California News Service
SAN FRANCISCO – Immigrants’ rights advocates are speaking out as the fifth anniversary of the Deferred Action for Childhood Arrivals program, or DACA passed on August 15th.
California is home to more than 220,000 people who were brought to the U.S. as children and gained the right to work here when President Obama signed an executive order in 2012. President Trump promised on the campaign trail to show great heart with regards to the so-called “dreamers.”
But Sen. Kamala Harris, a California Democrat, points out that his new chief of staff – former Homeland Security chief General John Kelly – wouldn’t vow to protect them during his confirmation hearing.
“We pressed then-Secretary Kelly, asking him to make a commitment to keep America’s promise to these young people, that we would not share their information with ICE, which would lead to their deportation,” she says. “And he refused to do so.”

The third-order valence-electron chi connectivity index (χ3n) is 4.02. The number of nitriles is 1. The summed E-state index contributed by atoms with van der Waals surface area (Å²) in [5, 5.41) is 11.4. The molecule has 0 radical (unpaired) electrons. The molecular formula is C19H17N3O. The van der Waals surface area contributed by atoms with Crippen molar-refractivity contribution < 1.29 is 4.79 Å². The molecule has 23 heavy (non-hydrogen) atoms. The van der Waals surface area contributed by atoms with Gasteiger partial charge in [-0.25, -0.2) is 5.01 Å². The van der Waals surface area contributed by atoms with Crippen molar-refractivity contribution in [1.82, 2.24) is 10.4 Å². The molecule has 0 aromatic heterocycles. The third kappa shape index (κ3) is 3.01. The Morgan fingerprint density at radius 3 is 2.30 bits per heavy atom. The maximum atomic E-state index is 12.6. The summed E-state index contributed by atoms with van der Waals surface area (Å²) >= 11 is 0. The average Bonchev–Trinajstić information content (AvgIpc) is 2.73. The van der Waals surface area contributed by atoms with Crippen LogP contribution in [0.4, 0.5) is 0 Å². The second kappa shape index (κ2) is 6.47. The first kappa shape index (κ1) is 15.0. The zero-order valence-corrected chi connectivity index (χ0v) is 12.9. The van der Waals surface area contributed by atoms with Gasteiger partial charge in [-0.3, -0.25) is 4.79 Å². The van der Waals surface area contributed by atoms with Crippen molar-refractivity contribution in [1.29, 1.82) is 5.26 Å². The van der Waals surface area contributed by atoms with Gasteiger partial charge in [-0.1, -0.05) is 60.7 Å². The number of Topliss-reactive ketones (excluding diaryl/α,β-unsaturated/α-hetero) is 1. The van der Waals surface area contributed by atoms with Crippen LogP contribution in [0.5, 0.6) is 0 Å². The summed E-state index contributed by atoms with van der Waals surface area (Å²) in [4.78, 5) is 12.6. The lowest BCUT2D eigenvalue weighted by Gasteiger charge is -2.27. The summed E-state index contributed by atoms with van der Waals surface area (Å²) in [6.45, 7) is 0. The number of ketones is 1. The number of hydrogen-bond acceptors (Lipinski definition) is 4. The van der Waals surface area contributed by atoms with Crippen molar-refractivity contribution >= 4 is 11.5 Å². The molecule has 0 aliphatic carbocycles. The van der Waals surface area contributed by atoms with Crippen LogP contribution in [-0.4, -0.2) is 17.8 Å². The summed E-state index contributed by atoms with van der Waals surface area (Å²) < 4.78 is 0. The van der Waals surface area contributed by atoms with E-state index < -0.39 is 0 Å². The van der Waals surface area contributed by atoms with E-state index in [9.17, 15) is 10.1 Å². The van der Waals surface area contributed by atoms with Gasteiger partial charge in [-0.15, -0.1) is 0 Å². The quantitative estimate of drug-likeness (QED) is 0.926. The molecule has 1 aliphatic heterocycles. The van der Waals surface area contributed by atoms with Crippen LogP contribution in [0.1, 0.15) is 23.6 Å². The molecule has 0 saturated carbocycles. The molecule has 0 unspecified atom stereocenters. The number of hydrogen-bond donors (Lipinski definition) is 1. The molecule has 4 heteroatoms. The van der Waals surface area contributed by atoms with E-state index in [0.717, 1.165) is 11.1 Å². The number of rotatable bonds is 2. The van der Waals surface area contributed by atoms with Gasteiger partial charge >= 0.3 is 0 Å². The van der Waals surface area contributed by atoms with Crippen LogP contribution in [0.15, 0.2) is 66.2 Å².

Trump did sign an extension of DACA in June. But nine states’ attorneys general are threatening to sue if Trump doesn’t rescind the program. Attorney General Jeff Sessions – a hard-liner on immigration – has not said whether the Justice Department will fight to keep DACA.
Harris co-sponsored the DREAM Act to permanently reauthorize the program and says she supports comprehensive immigration reform.
Felipe Salazar’s parents brought him to the U.S. from Colombia when he was ten. He has since earned a master’s in computer engineering – and says he was able to find a job at a high-tech firm in San Francisco – thanks to DACA.
“Since then, my life has changed in a multitude of ways,” he says. “I can drive and I can work. I can support myself and my family. And I have been able to contribute to society to the fullest extent of my skills.”
There are 800,000 DACA recipients in the U.S. Harris estimates that removing those people from the workforce would cost California $11 billion in annual GDP and cost the country $433 billion over the next ten years.